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The Carletonian

Kristen Vogel joins Carleton as coordinator of multilingual writing support

In late January, Kristen Vogel started her position as Assistant Director of the Writing Center and Coordinator of Multilingual Writing Support. Having previously worked in a similar field at Pace University in New York City, she said, “it felt so perfect that this job opened up right around the time that I moved here, and I thought it was a great opportunity to keep doing this kind of work.” Vogel’s position involves supporting multilingual students and their professors with building writing skills, assessing writing assignments and adjusting to the college community.

Vogel’s work with multilingual people started with volunteer work at a public library in Illinois. She “facilitated conversation with mostly immigrants that were newer to the country and wanted to improve their English for practical purposes.” She found this work incredibly rewarding, saying “It was so motivating to see that people needed that and I could help them, it felt really fulfilling and they were really happy to have someone there who was excited to provide them with resources.”

After getting a masters degree in Teaching English to Speakers of Other Languages (TESOL) at the University of Illinois, she began to teach there, serving multilingual students of all backgrounds, both international and domestic.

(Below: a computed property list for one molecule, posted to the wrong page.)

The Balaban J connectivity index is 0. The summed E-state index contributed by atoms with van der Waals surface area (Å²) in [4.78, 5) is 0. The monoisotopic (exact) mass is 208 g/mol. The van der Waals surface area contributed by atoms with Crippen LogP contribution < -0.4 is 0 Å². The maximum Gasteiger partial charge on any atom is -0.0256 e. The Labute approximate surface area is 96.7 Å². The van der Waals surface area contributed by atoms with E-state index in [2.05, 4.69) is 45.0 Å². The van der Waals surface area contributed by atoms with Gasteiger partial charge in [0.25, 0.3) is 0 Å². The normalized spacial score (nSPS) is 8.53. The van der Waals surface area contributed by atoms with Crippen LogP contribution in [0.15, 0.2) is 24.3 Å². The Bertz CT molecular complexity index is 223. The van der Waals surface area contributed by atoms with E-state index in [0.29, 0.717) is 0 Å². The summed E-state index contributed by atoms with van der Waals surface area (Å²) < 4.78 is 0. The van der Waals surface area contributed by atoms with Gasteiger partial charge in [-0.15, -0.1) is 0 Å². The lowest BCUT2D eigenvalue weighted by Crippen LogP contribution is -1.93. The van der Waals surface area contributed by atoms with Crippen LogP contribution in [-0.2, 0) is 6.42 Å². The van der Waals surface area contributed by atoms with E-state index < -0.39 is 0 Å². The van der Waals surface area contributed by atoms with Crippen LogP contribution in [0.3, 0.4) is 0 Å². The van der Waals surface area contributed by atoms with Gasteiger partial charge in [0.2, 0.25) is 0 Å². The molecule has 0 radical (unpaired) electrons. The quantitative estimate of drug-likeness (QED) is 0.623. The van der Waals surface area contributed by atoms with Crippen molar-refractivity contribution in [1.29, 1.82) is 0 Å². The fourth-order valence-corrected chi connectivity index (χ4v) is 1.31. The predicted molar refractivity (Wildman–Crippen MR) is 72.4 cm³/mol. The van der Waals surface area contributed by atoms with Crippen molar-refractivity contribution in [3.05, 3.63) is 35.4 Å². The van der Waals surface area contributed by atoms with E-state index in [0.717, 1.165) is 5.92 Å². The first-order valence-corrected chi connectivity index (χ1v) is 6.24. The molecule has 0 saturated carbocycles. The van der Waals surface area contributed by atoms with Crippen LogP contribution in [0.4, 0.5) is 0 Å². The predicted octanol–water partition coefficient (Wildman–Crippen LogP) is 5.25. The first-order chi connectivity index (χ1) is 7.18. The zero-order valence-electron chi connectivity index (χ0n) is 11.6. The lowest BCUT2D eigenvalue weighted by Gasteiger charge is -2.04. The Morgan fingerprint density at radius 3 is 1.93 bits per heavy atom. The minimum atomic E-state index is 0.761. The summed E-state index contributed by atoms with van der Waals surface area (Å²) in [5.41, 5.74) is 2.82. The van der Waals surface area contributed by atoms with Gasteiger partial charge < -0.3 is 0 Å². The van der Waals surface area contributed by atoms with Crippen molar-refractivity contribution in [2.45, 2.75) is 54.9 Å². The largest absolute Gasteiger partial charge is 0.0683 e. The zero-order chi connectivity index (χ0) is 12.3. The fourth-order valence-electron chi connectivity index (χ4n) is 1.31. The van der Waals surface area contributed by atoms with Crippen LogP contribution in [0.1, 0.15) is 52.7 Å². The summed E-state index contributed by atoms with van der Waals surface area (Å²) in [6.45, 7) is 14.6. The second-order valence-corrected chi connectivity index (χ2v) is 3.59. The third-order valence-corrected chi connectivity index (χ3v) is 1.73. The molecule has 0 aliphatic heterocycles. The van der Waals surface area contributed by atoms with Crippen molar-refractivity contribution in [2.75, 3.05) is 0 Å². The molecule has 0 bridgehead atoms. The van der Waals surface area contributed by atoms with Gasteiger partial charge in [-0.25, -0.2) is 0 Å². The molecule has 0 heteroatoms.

Before moving to Northfield, Vogel worked with multilingual students in the writing center at Pace University. She is excited to be working at a smaller school, because “Pace was just very big…I was able to get to know people well in the writing center but there are just so many people…It’s great here that I can just talk to a professor and they know immediately which student I’m talking about and everybody gets to know each other really well, once you know people individually you can serve them better.”

The hiring process for her position consisted of interviewing over the phone and coming to campus for a day to meet her potential colleagues. “I had a full day of talking with staff in the ASC, meeting with faculty and current writing consultants and seeing what they were hoping with out of this position, international students, and a bunch of directors of different programs like OIL and the ISL,” Vogel said. “There was a huge variety of people which was really fun.”

The definition of “multilingual” is one that many people aren’t familiar with, which can prevent students who do qualify for support from getting the help they need. “People often think multilingual means international students, but it really doesn’t, it does include international students, but they are one subset of many different kinds of writers,” Vogel said. To her, a multilingual writer is “Someone who has another language they are familiar with, and maybe they are really comfortable writing in English or they might not be.”

“We try to continually broaden what it means to be multilingual in order to make our services available to anyone who might benefit from them,” she said.